• Rebecca McDowell
    2019-05-10 05:31

    Drawn out, garbled prose leading to a bummer conclusion. I simply didn't enjoy reading it. It took too long for me to figure out what the author was trying to say - it may be an issue of personal taste, but I found his writing style cluttered and difficult to follow. I believe other people have had the same problem.The two other main issues I had:1. Too many characters (and too much time spent describing people who didn't matter); and2. Unrealistic characterization. I realize he was trying to make a point, but I have difficulty believing the girl would've been treated the way she was by the others in the apartment. The people in this book were like caricatures of sitcom idiots with the daughter as the only voice of reason.Not interested in his other work at this point.

  • Andrea
    2019-05-15 07:56

    A father and daughter move into a building that once housed a mental institution and the former occupants wreck havoc on the new tenants. This is one of the scariest books I have ever read. There were a couple of passages that frightened me so badly, I had to put the book down. The setting is divinely creepy and the characters are interesting and well-developed.

  • Tammy
    2019-05-26 01:45

    I have become spoiled by fast-paced thrillers. Novels like Nazareth Hill remind me to stop and feel the dread. toward the end of the read, I literally had my jaw drop in horror y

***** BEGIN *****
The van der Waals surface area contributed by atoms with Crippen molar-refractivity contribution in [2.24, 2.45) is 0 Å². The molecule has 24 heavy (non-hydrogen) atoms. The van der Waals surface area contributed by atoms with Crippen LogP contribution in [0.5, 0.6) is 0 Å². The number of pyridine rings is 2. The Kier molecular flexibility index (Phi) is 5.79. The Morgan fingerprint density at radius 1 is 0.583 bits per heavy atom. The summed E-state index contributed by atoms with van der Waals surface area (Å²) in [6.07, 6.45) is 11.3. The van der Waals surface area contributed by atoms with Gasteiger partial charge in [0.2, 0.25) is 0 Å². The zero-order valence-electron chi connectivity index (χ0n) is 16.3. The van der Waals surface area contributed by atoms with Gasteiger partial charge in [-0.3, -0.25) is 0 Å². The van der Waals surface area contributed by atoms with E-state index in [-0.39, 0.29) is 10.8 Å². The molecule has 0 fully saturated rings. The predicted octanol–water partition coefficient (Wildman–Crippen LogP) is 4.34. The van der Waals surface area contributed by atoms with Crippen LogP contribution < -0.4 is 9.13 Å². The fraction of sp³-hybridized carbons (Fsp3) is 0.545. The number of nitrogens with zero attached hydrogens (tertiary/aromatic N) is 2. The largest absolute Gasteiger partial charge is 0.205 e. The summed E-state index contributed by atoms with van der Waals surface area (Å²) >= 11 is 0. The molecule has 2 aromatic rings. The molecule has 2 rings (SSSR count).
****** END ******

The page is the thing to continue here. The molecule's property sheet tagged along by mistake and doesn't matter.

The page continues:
• Lisa *OwlBeSatReading*
    2019-05-21 04:35

    Aah, that was so good!The House on Nazareth Hill is a creepy and nostalgic story that is an absolute must for fans of slightly cheesy, traditional style horror.Ramsey Campbell's narrative style reminds me of James Herbert, who is responsible for my love of the horror genre as I read The Dark when I was knee high to a grasshopper, and it hooked me right in. That's where my horror journey started and I've never looked back.Initially, this had a slow start, with lots of character development and description, but once it got going, this dark and eerie tale *seeped into my mind and stuck like dusty cobwebs in a dark, unknown corner.On occasions, there was serious overuse of the word 'rebuke', it just kept coming again and again which was a tad irritating, but other than that (and the slow start), this was a really great read.It's cool to read a story where there's no mobile phones, everyone has a VCR player, and books and the library is the 'Google' equivalent to finding out about the mysterious past of Nazarill.Overall, a highly entertaining and spooky read which tapped in to a lot of my personal fears, particularly spiders....! Recommended for lovers of traditional horror, where the sinister and cheesiness combine without too much eye~rolling by the reader.4 stars out of 5, only lacking in full marks due to the first 100 pages being a little bit slow, *like wading through a pool of congealed blood with your socks off, feeling each minced body part squelch up between your toes!(*my rubbish attempts at describing the 'feels' like the author!)

  • Lindsey Albright
    2019-05-12 04:38